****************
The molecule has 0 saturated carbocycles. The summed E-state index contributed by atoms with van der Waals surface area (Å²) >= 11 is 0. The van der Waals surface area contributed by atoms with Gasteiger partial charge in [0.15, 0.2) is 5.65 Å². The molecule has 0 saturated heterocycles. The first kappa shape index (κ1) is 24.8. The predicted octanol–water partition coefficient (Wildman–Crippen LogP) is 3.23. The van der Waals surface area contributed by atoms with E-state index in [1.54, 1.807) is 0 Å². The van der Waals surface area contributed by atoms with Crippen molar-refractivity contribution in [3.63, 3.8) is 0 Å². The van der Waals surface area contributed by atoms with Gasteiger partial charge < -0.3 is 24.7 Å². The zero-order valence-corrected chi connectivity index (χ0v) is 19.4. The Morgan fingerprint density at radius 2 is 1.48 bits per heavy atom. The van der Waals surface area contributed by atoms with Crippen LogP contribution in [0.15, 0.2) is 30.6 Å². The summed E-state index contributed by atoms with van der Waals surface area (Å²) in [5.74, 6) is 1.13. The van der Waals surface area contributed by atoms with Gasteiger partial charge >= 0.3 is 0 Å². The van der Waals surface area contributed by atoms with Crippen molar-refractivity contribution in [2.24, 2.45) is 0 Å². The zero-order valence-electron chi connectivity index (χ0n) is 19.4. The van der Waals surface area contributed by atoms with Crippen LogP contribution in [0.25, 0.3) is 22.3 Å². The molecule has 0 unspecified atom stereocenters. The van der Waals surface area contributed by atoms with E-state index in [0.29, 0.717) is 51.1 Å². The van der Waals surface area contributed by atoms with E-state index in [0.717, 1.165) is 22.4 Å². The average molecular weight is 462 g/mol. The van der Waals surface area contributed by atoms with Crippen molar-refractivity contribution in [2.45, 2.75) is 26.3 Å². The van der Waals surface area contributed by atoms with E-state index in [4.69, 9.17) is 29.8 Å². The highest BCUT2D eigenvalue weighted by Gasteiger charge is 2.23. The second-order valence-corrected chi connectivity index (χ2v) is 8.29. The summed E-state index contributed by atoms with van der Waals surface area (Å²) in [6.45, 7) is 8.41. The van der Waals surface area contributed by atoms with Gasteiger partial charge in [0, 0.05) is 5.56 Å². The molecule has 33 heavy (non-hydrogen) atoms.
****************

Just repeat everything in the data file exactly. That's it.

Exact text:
The molecule has 0 saturated carbocycles. The summed E-state index contributed by atoms with van der Waals surface area (Å²) >= 11 is 0. The van der Waals surface area contributed by atoms with Gasteiger partial charge in [0.15, 0.2) is 5.65 Å². The molecule has 0 saturated heterocycles. The first kappa shape index (κ1) is 24.8. The predicted octanol–water partition coefficient (Wildman–Crippen LogP) is 3.23. The van der Waals surface area contributed by atoms with E-state index in [1.54, 1.807) is 0 Å². The van der Waals surface area contributed by atoms with Crippen molar-refractivity contribution in [3.63, 3.8) is 0 Å². The van der Waals surface area contributed by atoms with Gasteiger partial charge < -0.3 is 24.7 Å². The zero-order valence-corrected chi connectivity index (χ0v) is 19.4. The Morgan fingerprint density at radius 2 is 1.48 bits per heavy atom. The van der Waals surface area contributed by atoms with Crippen LogP contribution in [0.15, 0.2) is 30.6 Å². The summed E-state index contributed by atoms with van der Waals surface area (Å²) in [5.74, 6) is 1.13. The van der Waals surface area contributed by atoms with Gasteiger partial charge >= 0.3 is 0 Å². The van der Waals surface area contributed by atoms with Crippen molar-refractivity contribution in [2.24, 2.45) is 0 Å². The zero-order valence-electron chi connectivity index (χ0n) is 19.4. The van der Waals surface area contributed by atoms with Crippen LogP contribution in [0.25, 0.3) is 22.3 Å². The molecule has 0 unspecified atom stereocenters. The van der Waals surface area contributed by atoms with E-state index in [0.29, 0.717) is 51.1 Å². The van der Waals surface area contributed by atoms with E-state index in [0.717, 1.165) is 22.4 Å². The average molecular weight is 462 g/mol. The van der Waals surface area contributed by atoms with Crippen molar-refractivity contribution in [2.45, 2.75) is 26.3 Å². The van der Waals surface area contributed by atoms with E-state index in [4.69, 9.17) is 29.8 Å². The highest BCUT2D eigenvalue weighted by Gasteiger charge is 2.23. The second-order valence-corrected chi connectivity index (χ2v) is 8.29. The summed E-state index contributed by atoms with van der Waals surface area (Å²) in [6.45, 7) is 8.41. The van der Waals surface area contributed by atoms with Gasteiger partial charge in [0, 0.05) is 5.56 Å². The molecule has 33 heavy (non-hydrogen) atoms.